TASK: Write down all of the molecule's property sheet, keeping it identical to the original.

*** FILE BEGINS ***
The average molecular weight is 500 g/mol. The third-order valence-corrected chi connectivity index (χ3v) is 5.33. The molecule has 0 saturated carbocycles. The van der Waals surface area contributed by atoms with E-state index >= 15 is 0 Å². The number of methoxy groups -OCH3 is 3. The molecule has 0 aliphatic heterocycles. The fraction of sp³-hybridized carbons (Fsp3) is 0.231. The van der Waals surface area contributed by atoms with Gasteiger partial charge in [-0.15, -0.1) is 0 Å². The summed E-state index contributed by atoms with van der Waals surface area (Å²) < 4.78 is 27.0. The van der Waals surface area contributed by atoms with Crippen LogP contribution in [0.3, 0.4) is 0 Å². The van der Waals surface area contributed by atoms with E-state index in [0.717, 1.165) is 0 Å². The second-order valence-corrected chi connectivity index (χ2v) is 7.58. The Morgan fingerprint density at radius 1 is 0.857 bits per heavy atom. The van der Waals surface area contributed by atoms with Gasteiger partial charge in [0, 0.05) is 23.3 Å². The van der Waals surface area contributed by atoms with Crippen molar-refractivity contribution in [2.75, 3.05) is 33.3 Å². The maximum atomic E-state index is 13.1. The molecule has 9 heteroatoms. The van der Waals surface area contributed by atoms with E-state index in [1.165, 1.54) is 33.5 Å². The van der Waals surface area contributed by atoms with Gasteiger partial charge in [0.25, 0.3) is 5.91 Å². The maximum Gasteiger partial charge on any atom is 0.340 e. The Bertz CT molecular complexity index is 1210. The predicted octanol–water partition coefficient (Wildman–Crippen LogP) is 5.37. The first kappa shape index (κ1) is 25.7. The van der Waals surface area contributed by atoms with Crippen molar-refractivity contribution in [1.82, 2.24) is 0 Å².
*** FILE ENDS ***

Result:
The average molecular weight is 500 g/mol. The third-order valence-corrected chi connectivity index (χ3v) is 5.33. The molecule has 0 saturated carbocycles. The van der Waals surface area contributed by atoms with E-state index >= 15 is 0 Å². The number of methoxy groups -OCH3 is 3. The molecule has 0 aliphatic heterocycles. The fraction of sp³-hybridized carbons (Fsp3) is 0.231. The van der Waals surface area contributed by atoms with Gasteiger partial charge in [-0.15, -0.1) is 0 Å². The summed E-state index contributed by atoms with van der Waals surface area (Å²) < 4.78 is 27.0. The van der Waals surface area contributed by atoms with Crippen LogP contribution in [0.3, 0.4) is 0 Å². The van der Waals surface area contributed by atoms with E-state index in [0.717, 1.165) is 0 Å². The second-order valence-corrected chi connectivity index (χ2v) is 7.58. The Morgan fingerprint density at radius 1 is 0.857 bits per heavy atom. The van der Waals surface area contributed by atoms with Gasteiger partial charge in [0, 0.05) is 23.3 Å². The van der Waals surface area contributed by atoms with Crippen molar-refractivity contribution in [2.75, 3.05) is 33.3 Å². The maximum atomic E-state index is 13.1. The molecule has 9 heteroatoms. The van der Waals surface area contributed by atoms with E-state index in [1.165, 1.54) is 33.5 Å². The van der Waals surface area contributed by atoms with Gasteiger partial charge in [0.25, 0.3) is 5.91 Å². The maximum Gasteiger partial charge on any atom is 0.340 e. The Bertz CT molecular complexity index is 1210. The predicted octanol–water partition coefficient (Wildman–Crippen LogP) is 5.37. The first kappa shape index (κ1) is 25.7. The van der Waals surface area contributed by atoms with Crippen molar-refractivity contribution in [1.82, 2.24) is 0 Å².